In February the D&T community were almost in despair at the publication of the consultation Programme of Study for design & technology. After the initial wailing and gnashing of teeth senior figures from industry beat a path to the minister’s door with the result that she asked for advice. The advice was heeded and the resultant publication five months later is such a significant improvement that it is almost beyond recognition compared with the original proposals. Learning how to cook is still there and this will annoy those who argue that this should reside in PSHE but this is my only caveat. You can download the Programme of Study for design & technology D&TNCjuly2013. As I think you’ll see …
The purpose of study statement reads well and is suitably aspirational.
The aims relate strongly to the aspirations of the purpose statement.
The subject content requires iterative designing and making, and identifies design, make, evaluate and technical knowledge as matters to be taught. The same framework is used for all key stages. The identification of contexts for designing and making is welcome and becomes more demanding with the move from Key Stage 1 to Key Stage 3.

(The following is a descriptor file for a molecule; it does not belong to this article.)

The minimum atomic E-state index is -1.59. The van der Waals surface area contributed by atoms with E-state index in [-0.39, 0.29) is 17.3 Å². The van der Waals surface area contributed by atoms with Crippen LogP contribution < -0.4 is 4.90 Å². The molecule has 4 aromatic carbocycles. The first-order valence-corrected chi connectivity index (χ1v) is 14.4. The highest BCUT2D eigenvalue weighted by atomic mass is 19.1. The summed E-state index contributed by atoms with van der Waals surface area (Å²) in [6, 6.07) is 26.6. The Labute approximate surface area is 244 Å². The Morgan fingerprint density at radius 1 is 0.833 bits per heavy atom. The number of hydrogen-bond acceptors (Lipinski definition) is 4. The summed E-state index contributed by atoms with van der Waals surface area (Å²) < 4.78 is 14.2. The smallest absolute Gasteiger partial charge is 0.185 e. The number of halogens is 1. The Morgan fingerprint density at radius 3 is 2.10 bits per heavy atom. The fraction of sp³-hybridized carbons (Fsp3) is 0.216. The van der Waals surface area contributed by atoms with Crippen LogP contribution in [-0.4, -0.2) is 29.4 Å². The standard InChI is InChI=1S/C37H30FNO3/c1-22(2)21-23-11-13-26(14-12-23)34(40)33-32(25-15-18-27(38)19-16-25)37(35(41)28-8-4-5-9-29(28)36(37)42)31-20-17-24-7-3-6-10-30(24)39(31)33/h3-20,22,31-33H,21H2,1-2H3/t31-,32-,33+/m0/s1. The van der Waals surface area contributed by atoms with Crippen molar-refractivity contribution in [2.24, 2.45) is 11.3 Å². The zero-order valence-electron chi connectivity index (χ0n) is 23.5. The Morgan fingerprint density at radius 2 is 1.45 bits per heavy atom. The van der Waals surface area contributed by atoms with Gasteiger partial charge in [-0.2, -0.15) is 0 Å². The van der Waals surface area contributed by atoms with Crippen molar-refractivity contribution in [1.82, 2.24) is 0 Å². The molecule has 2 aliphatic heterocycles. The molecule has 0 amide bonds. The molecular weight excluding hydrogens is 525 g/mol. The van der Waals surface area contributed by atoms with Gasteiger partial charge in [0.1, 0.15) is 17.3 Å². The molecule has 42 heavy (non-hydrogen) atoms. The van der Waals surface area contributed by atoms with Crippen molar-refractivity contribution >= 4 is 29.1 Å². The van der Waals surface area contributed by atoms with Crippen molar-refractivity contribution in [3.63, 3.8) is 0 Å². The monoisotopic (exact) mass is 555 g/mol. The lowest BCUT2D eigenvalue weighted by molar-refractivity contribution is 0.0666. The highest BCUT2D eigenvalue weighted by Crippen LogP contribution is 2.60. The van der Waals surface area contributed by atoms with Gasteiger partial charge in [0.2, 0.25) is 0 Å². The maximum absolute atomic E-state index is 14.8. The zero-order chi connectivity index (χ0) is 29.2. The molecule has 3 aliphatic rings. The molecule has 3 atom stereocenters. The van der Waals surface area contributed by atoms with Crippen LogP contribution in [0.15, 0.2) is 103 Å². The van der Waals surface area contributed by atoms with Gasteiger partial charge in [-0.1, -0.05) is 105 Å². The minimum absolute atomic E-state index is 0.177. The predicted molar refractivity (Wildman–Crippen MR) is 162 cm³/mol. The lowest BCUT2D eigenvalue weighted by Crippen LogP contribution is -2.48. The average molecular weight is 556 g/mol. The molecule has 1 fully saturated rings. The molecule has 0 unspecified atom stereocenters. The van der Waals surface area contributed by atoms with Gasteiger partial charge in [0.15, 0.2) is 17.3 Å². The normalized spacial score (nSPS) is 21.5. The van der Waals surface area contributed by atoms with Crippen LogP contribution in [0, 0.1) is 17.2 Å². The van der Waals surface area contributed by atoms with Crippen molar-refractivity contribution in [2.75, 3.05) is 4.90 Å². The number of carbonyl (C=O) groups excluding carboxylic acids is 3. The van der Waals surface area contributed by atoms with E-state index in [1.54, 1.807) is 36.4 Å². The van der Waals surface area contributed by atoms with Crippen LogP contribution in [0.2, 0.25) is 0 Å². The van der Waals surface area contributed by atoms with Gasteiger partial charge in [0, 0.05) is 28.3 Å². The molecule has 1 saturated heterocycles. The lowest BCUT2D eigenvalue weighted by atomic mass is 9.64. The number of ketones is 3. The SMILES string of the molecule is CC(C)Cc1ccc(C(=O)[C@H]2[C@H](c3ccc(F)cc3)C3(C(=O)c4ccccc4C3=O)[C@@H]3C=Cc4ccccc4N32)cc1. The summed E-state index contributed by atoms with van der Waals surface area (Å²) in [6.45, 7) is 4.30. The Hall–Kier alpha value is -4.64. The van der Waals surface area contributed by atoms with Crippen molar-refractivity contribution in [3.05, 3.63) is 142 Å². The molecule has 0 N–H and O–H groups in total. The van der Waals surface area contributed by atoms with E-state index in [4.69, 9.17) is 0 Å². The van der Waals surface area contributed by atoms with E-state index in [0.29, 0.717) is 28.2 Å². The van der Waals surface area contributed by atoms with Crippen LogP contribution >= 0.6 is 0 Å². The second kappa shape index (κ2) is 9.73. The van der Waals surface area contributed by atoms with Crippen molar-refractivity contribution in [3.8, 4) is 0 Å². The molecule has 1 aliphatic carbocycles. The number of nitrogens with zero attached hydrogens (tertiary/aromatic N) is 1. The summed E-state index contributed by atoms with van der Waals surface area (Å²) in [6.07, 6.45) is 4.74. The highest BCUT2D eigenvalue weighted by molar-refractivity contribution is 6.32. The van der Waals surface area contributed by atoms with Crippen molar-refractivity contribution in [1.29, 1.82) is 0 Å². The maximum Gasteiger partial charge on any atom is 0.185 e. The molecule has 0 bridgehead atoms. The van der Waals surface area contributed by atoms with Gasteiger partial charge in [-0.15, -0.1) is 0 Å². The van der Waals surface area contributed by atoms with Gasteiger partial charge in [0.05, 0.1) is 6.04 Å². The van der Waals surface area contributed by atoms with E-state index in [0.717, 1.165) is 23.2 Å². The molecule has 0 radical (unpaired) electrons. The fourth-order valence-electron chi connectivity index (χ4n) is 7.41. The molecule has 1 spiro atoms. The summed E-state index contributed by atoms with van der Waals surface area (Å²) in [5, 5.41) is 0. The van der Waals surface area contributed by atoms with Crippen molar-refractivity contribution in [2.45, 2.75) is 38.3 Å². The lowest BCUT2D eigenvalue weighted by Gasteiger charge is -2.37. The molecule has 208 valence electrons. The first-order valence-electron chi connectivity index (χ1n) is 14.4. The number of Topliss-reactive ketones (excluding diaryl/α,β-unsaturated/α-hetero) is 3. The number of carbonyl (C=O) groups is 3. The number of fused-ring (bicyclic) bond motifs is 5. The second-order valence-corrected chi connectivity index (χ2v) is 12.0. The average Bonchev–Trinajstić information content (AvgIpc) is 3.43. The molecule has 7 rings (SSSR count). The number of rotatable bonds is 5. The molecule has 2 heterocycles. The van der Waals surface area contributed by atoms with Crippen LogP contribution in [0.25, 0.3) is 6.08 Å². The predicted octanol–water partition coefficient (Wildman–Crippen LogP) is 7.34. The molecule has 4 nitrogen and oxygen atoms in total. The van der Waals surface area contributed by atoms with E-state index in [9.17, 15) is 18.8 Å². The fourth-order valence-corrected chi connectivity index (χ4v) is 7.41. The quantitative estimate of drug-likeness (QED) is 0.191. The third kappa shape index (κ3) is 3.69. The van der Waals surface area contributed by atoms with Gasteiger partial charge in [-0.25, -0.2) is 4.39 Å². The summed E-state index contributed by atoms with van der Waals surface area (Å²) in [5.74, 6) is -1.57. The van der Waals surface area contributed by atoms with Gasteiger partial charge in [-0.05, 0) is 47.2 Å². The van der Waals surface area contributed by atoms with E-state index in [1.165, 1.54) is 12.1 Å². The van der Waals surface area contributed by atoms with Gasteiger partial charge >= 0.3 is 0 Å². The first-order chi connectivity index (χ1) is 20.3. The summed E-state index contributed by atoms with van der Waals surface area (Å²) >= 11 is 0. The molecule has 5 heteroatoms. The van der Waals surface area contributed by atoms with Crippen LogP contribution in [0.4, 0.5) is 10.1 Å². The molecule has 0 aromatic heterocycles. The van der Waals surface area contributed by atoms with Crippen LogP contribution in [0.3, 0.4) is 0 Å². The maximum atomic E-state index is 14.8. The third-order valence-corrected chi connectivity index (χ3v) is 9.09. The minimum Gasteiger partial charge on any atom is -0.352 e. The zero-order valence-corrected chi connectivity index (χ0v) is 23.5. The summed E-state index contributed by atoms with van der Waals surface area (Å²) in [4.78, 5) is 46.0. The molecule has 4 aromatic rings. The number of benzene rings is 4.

In many ways this new programme of study repeats material that appeared in the National Curriculum of the previous administration but I have to admit that this new programme of study is clearer and through this clarity more demanding. It is now imperative that the community of practice responds to this demand and develops schemes of work that enable teachers to meet the challenge of the aspirational purpose of study statement. And of course a key requirement here is the availability of sustained and substantial professional development. Not short one off sessions after a long days teaching but a sequence of significant activities over time which taken together provide the opportunity to develop, implement and evaluate approaches to teaching and learning that meet these new requirements.